Gurumin: A Monstrous Adventure

Review

posted 3/23/2007 by Cyril Lachel
other articles by Cyril Lachel
One Page Platforms: PSP
Some games just hit you when you're searching for something to buy at the local game store. They have these amazing covers full of great looking characters and pictures on the back of the box that let you know that this is the game for you. Gurumin: A Monstrous Adventure is not one of those games. Instead this is the type of title you would probably walk right by, completely ignoring it while reaching for the newest Burnout or SOCOM game. But with its lengthy adventure and engaging story Gurumin deserves to be noticed, even if it has sugar sweet characters and screenshots that don't look very impressive. Gurumin may not look like much, but it's easily the most endearing adventure game currently available for Sony's PSP, and that's just one of the reasons why you should give this game a chance.
 
Gurumin is developed by Nihon Falcom, a Japanese company that has been around for nearly 25 years. Most people will know Nihon Falcom for their long-running series Y's (which has been on everything from the TurboGrafx-CD to the PlayStation 2), but the company has also released a number other phenomenal games that were critically acclaimed but completely ignored by the video game buying public. Don't let Gurumin become another Popful Mail, it's about time Nihon Falcom has a major hit.
 
In Gurumin you play a young girl named Parin who is shipped off to live with her grandfather in a sleepy town full of nothing but adults. Understandably disappointed that she is the only kid in this entire town, Parin sets off to find something to do to keep her mind off of what is sure to be a boring situation. Before long our young hero is introduced to what she thinks is another kid, a clumsy young girl named Pico who can't be seen by the adults in town. After some investigating Parin discovers that this young girl is not a girl at all … she's a monster! Apparently Pico comes from an entire village of monsters that is located just outside of the human's town only accessible by a small magic door.
 
Weighing her options, Parin decides it's going to be more fun to see what's on the other side of that door than it is to do nothing in this boring old town full of old people. And there she is, face to face with a bunch of bizarre monsters who are not used to interacting with humans.  But don't worry for Parin's safety, because these monsters are not the evil blood thirsty kinds of monsters you see in Hollywood movies. Instead these are good natured monsters who just want to be left alone so that they can live in peace. I doubt any of these monsters would be able to seriously hurt our young hero even if they wanted to.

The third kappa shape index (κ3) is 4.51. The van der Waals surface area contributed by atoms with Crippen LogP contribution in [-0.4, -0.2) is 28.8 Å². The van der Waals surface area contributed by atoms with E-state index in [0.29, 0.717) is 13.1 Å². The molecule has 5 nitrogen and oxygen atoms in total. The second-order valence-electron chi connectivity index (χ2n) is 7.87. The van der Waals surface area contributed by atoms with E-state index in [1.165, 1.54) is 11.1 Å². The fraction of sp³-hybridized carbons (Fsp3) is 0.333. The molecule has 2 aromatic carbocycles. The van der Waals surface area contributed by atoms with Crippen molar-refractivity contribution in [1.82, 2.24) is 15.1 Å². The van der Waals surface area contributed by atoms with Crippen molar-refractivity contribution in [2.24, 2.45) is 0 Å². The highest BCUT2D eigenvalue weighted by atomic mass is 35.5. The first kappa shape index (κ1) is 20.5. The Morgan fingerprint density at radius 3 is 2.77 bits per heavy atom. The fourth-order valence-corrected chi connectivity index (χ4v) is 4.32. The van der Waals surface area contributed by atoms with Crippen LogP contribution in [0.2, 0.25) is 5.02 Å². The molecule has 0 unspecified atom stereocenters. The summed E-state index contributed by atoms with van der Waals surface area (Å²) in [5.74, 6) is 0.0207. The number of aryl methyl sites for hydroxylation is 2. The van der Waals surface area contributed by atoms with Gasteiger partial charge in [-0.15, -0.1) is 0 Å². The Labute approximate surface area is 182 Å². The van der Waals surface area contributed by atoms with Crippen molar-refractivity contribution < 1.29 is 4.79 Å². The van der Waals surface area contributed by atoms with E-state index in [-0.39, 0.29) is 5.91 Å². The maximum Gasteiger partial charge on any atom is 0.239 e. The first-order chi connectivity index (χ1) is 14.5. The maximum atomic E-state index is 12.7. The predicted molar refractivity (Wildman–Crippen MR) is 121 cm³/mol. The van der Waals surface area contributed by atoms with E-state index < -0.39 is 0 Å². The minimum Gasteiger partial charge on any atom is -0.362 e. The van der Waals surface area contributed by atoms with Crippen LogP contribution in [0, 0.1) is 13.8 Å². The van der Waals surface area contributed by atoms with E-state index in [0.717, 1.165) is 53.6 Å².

Unfortunately Parin has some bad timing, because soon after she discovers the Monster Village a group of evil creatures known as Phantoms destroys the surprisingly peaceful monster town and kidnaps many of the inhabitants. Luckily Parin is more than willing to help these friendly monsters rebuild their living area and save their friends … but then again, what else is she going to do, hang out with old people?
 
Although Parin is a little girl, that doesn't stop her from being a force to be reckoned with. Early into her adventure she discovers a magical drill that is lodged into the ground. It is said that the person that is able to remove this drill will have the strength, perseverance and good luck to strike down the evil doers. I won't kid you, this element of the story is more than a little similar to The Sword in the Stone, but Gurumin quickly turns into something else entirely. Parin's adventure is pretty straight forward; it's your job to take care of the Phantoms, save all of the monster friends and rebuild the Monster Village. Is Parin up to such a task? You better believe she is!
 
Once you leave the Monster Village you are able to walk around a sizable overhead map that will take you to one of several hot spots where you will need to take out the enemies and collect the personal belongings of the friendly monsters. At first where you can go is limited, you see the Phantoms have covered the world in this strange dark smoke. Much of the game is spent going to the locations you can get to, killing all of the enemies in side, taking all of the money and special items, and then retrieving some sort of furniture. After you've done all that you can travel back to Monster Village and return the furniture (which includes a table, stereo, shoe rack, lamp, etc.) to its rightful owner who is busy trying to rebuild his or her (or its) house. Complete one of these quests and another part of the map is opened up and you're off on another exciting quest to kill enemies, find the money and retrieve the furniture.
 
The levels themselves are a fully realized 3D area that is controlled from a third-person perspective. You can run around these levels killing the enemies, destroying breakable objects, solving the occasional puzzle and generally having a good time. These action stages are generally short and diverse; they are a real pleasure to go through. Best of all, you are ranked at the end of each stage so that you can see just how well you did. If you're the type of person who wants to do and see everything then you're probably going to want to go back into the level and get the best possible ranking, others may just want to rush through the levels so that they can move on to the level part of the game.
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